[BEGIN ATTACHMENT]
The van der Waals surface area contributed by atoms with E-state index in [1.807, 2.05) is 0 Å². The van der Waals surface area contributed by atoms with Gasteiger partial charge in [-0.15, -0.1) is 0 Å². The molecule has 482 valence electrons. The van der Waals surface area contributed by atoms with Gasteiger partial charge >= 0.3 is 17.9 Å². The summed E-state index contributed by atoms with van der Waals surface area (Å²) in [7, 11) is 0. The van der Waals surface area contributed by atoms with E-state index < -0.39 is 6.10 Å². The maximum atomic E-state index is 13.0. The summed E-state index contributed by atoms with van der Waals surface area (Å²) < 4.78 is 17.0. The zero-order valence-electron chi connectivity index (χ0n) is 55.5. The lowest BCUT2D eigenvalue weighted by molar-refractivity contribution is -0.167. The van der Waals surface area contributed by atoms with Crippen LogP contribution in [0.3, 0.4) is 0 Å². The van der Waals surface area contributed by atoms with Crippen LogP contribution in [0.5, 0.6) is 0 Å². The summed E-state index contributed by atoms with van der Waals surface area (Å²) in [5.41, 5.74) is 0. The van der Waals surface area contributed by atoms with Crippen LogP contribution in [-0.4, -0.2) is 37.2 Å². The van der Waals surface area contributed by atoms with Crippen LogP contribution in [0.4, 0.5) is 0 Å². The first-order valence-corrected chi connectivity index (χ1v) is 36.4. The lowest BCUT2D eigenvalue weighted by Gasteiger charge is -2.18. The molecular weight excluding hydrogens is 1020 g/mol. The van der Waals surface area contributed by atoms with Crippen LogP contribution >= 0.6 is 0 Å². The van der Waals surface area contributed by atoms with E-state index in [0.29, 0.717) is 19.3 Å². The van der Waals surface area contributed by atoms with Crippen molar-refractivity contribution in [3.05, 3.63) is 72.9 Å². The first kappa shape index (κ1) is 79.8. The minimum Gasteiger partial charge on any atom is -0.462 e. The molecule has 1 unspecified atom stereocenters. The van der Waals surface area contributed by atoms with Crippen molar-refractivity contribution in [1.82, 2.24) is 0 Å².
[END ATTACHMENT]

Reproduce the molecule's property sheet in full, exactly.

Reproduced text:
The van der Waals surface area contributed by atoms with E-state index in [1.807, 2.05) is 0 Å². The van der Waals surface area contributed by atoms with Gasteiger partial charge in [-0.15, -0.1) is 0 Å². The molecule has 482 valence electrons. The van der Waals surface area contributed by atoms with Gasteiger partial charge >= 0.3 is 17.9 Å². The summed E-state index contributed by atoms with van der Waals surface area (Å²) in [7, 11) is 0. The van der Waals surface area contributed by atoms with E-state index < -0.39 is 6.10 Å². The maximum atomic E-state index is 13.0. The summed E-state index contributed by atoms with van der Waals surface area (Å²) < 4.78 is 17.0. The zero-order valence-electron chi connectivity index (χ0n) is 55.5. The lowest BCUT2D eigenvalue weighted by molar-refractivity contribution is -0.167. The van der Waals surface area contributed by atoms with Crippen LogP contribution in [0.3, 0.4) is 0 Å². The van der Waals surface area contributed by atoms with Crippen LogP contribution in [0.5, 0.6) is 0 Å². The summed E-state index contributed by atoms with van der Waals surface area (Å²) in [5.41, 5.74) is 0. The van der Waals surface area contributed by atoms with Crippen LogP contribution in [-0.4, -0.2) is 37.2 Å². The van der Waals surface area contributed by atoms with Crippen LogP contribution in [0.4, 0.5) is 0 Å². The first-order valence-corrected chi connectivity index (χ1v) is 36.4. The lowest BCUT2D eigenvalue weighted by Gasteiger charge is -2.18. The molecular weight excluding hydrogens is 1020 g/mol. The van der Waals surface area contributed by atoms with Crippen LogP contribution >= 0.6 is 0 Å². The van der Waals surface area contributed by atoms with E-state index in [0.29, 0.717) is 19.3 Å². The van der Waals surface area contributed by atoms with Crippen molar-refractivity contribution in [3.05, 3.63) is 72.9 Å². The first kappa shape index (κ1) is 79.8. The minimum Gasteiger partial charge on any atom is -0.462 e. The molecule has 1 unspecified atom stereocenters. The van der Waals surface area contributed by atoms with Crippen molar-refractivity contribution in [1.82, 2.24) is 0 Å².